Modelling of Deep-Sea Gravity Currents Using an Integrated Plume Model
- O. M. Johannessen,
- R. D. Muench and
- J. E. Overland
Published Online: 18 MAR 2013
Copyright 1994 by the American Geophysical Union
The Polar Oceans and Their Role in Shaping the Global Environment
How to Cite
Alendal, G., Drange, H. and Haugan, P. M. (1994) Modelling of Deep-Sea Gravity Currents Using an Integrated Plume Model, in The Polar Oceans and Their Role in Shaping the Global Environment (eds O. M. Johannessen, R. D. Muench and J. E. Overland), American Geophysical Union, Washington, D. C.. doi: 10.1029/GM085p0237
- Published Online: 18 MAR 2013
- Published Print: 1 JAN 1994
Print ISBN: 9780875900421
Online ISBN: 9781118663882
- Arctic Ocean—Congresses;
- Antarctic Ocean—Congresses;
- Climatic changes—Congresses
An integrated plume model is used to describe large scale gravity currents in the ocean. The model describes competing effects of (negative) buoyancy, friction, entrainment and Cariolis farce, as well as a pressure term due to variable plume thickness, on the flux, speed and flow direction of the plume. Equations for conservation of salt and internal energy (temperature) and a full equation of state far seawater is included in the model.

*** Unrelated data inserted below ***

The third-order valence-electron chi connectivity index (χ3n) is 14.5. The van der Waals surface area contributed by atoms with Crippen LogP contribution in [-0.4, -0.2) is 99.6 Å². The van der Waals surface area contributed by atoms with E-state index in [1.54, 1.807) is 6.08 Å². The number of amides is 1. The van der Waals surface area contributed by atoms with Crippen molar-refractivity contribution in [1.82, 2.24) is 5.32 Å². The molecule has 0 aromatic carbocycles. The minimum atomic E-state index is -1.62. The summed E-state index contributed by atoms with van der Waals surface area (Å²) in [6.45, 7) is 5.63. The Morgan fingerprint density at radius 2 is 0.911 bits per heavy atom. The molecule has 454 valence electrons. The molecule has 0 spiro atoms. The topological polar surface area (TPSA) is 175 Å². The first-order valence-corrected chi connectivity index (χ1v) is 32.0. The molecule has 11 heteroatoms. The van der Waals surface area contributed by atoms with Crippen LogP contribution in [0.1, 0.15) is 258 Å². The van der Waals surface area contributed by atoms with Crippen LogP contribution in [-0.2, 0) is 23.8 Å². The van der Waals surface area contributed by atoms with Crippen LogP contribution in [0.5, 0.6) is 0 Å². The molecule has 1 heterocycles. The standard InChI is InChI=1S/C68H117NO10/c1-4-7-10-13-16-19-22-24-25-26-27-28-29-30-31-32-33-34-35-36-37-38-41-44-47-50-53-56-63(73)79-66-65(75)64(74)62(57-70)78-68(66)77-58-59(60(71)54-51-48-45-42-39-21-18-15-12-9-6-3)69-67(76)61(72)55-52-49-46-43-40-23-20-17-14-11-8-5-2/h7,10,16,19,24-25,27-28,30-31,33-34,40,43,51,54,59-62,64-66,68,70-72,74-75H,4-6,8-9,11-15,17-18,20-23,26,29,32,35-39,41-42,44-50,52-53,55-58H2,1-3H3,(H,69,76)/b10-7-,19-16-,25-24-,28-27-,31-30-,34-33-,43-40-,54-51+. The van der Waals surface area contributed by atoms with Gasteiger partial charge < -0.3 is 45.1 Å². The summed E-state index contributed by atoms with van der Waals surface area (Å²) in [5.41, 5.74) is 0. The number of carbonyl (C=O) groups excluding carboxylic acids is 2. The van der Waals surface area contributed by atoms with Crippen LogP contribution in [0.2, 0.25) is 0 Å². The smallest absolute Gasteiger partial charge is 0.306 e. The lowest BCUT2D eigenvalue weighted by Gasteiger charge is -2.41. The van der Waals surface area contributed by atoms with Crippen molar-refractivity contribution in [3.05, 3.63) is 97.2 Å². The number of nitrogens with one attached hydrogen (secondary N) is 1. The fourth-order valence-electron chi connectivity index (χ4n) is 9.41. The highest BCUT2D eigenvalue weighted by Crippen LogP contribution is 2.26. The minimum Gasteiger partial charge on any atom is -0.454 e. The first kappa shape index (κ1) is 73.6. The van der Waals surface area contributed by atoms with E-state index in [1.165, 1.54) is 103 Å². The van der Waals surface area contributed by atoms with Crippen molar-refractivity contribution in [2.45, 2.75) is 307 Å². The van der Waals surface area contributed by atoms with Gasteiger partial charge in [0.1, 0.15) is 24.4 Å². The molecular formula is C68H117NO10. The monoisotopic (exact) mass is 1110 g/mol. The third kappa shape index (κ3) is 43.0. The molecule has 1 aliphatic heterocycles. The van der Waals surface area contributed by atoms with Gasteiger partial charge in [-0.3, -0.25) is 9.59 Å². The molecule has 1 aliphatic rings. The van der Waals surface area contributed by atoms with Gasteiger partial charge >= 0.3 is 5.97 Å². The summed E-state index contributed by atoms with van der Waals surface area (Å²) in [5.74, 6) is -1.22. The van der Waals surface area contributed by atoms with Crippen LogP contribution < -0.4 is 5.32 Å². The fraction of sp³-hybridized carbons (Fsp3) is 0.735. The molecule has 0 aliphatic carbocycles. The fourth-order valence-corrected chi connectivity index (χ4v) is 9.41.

The entrainment of ambient water is parameterized with support in empirical data, and a drag coefficient consistent with the entrainment is introduced.
The model is tested against the overflow through the Denmark Strait, the flow down the Weddell Sea continental slope, and the outflow of saline water through the Gibraltar Strait and from the Spencer Gulf, Australia. The farmer gain an extra driving mechanism due to the thermobaric effect, while in the two latter cases the initial density difference is so large that this effect is not essential.
Order of magnitude fit with measurements requires drag coefficient between 0.01 and 0.1. Conditions susceptible to meander behaviour and a singularity arising from the pressure dependency on the current thickness variations are briefly discussed.